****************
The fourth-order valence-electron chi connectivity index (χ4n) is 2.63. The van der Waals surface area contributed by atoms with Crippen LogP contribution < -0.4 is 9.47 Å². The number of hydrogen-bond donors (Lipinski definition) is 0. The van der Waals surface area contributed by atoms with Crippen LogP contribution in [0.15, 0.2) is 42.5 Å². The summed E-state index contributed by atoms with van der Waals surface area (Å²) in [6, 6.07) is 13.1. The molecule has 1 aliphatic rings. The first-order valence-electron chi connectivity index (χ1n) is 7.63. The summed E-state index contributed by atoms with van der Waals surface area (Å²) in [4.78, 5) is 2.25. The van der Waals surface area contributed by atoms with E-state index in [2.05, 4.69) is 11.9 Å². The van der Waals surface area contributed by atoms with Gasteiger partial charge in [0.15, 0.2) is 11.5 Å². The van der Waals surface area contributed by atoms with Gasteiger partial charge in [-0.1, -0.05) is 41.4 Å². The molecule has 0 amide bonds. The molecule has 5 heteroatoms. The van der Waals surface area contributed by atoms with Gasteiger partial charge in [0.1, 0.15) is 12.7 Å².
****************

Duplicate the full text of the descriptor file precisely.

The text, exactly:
The fourth-order valence-electron chi connectivity index (χ4n) is 2.63. The van der Waals surface area contributed by atoms with Crippen LogP contribution < -0.4 is 9.47 Å². The number of hydrogen-bond donors (Lipinski definition) is 0. The van der Waals surface area contributed by atoms with Crippen LogP contribution in [0.15, 0.2) is 42.5 Å². The summed E-state index contributed by atoms with van der Waals surface area (Å²) in [6, 6.07) is 13.1. The molecule has 1 aliphatic rings. The first-order valence-electron chi connectivity index (χ1n) is 7.63. The summed E-state index contributed by atoms with van der Waals surface area (Å²) in [4.78, 5) is 2.25. The van der Waals surface area contributed by atoms with E-state index in [2.05, 4.69) is 11.9 Å². The van der Waals surface area contributed by atoms with Gasteiger partial charge in [0.15, 0.2) is 11.5 Å². The van der Waals surface area contributed by atoms with Gasteiger partial charge in [-0.1, -0.05) is 41.4 Å². The molecule has 0 amide bonds. The molecule has 5 heteroatoms. The van der Waals surface area contributed by atoms with Gasteiger partial charge in [0.1, 0.15) is 12.7 Å².